Olive Blake, meanwhile, was swept up in the Shaker missionary zeal that gripped the town during those years. She eventually relocated, along with her daughter Rhoda, to the Shaker community in Mount Lebanon, along with dozens of other Savoy residents. Her daughter Rhoda became a prominent Shaker sister, holding many important offices in the community and eventually penning an autobiography profiling her life and experiences. It is in this document that we find an account of Joseph Williams that may shed a great deal of light on the oft-told haunted tavern tale.

Rhoda refers to a man arriving on horseback to the tavern one evening. He checked in, but before going to his room demanded to see Williams and was taken to his nearby home. Soon, angry voices could be heard coming from the house. Then there was silence. In the morning, Rhoda says, it was found that the man's room had not been slept in, and no sign of him could be found save his horse, which remained in the stable for days unclaimed.

After this, many people noticed a decline in Williams' health, and he seemed always distracted, even depressed. It was during this period that he sold off nearly all of his land. Finally, according to Blake's account, he was standing by his fire one night, when he fell and was "consumed by the flames." He ran from his house to the nearby river, extinguishing himself, but died shortly after.

Curiously, no one seems to know where his body is buried. The tomb, if it was ever used, is currently empty, and inscriptions from Savoy's 21 small cemeteries show no sign of Joseph Williams. Olive Blake moved to Mount Lebanon and is no doubt interred in the Shaker burial ground there.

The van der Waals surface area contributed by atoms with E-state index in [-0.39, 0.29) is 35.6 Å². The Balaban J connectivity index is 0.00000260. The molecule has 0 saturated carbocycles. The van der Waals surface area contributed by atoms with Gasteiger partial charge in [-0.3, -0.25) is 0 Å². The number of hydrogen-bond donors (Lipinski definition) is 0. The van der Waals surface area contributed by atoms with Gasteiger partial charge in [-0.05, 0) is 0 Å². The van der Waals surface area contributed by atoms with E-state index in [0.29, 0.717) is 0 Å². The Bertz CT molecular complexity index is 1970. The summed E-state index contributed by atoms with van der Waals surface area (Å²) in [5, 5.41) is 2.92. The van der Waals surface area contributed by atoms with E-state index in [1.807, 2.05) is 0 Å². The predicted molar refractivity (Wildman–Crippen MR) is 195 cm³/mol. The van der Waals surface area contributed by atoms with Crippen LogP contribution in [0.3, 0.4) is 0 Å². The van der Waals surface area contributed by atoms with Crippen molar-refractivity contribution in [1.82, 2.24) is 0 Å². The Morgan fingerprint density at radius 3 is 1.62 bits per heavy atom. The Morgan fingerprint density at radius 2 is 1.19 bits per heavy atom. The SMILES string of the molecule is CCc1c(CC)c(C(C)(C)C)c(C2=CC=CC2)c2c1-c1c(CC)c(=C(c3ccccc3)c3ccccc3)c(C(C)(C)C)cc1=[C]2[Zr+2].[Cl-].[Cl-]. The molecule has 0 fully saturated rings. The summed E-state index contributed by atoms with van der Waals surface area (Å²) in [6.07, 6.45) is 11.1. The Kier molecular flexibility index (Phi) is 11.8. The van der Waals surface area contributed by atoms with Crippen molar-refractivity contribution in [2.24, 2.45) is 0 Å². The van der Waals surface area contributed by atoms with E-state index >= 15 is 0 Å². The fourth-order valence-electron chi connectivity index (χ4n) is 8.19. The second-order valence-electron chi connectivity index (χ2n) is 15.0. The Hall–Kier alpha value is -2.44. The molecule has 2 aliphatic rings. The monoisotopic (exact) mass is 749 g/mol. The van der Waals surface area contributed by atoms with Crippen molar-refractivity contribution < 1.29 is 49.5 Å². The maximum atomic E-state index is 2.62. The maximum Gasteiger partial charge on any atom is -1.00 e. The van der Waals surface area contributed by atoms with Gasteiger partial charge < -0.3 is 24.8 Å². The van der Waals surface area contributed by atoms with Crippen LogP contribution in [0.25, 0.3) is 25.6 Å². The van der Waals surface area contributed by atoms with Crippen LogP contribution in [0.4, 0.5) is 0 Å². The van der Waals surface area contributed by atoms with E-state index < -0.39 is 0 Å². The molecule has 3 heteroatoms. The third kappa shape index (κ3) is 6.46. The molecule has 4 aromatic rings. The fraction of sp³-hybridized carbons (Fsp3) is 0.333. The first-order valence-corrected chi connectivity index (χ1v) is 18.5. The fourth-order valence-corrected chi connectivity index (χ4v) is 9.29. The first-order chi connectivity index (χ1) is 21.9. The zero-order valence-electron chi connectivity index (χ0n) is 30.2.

What really happened to the unnamed traveler that came to Savoy that fateful night? Where is Joseph Williams, and why does his elaborate tomb remain empty to this day? We may never know more about these questions than we do now. As for Williams Tavern, the property was bought in 1824 by Liberty Bowker, whose grave can be found there in Tomb Cemetery. Today, Route 116 passes right through where the building stood. Only the empty tomb remains to tantalize us with its enigmas.

That and the legend of the murdered traveler, which is as alive today as it ever was.

Joe Durwin is a longtime local mystery monger. Send tips on haunted places, unexplained occurrences, rumors and other accounts of the strange to

Related Anecdotes:

-The same sort of “lights” that legend describes being seen in the Williams Tavern after the suspected murder were also reported by Shakers in their documents, in particular at the nearby widow Olive Blake’s house. The tavern incident took place at the peak of Shaker revivalism in Savoy, and the lights were seen by them as a sign of faith and devotion.

-In 1878, Tomb Cemetery was desecrated by a very eloquent vandal. Thirty nine headstones were broken or tipped, and across the ground, a very large sheet of brown paper had been laid. On it was an original nine stanza poem entitled “The Red Dragon,” which predicted a second Civil War, to which the one just passed was “only a sample.” It was signed The Tramp. Text of the poem has not survived, but it was described as being written in excellent penmanship and grammar, written by someone "well educated in history." The mystery was never solved.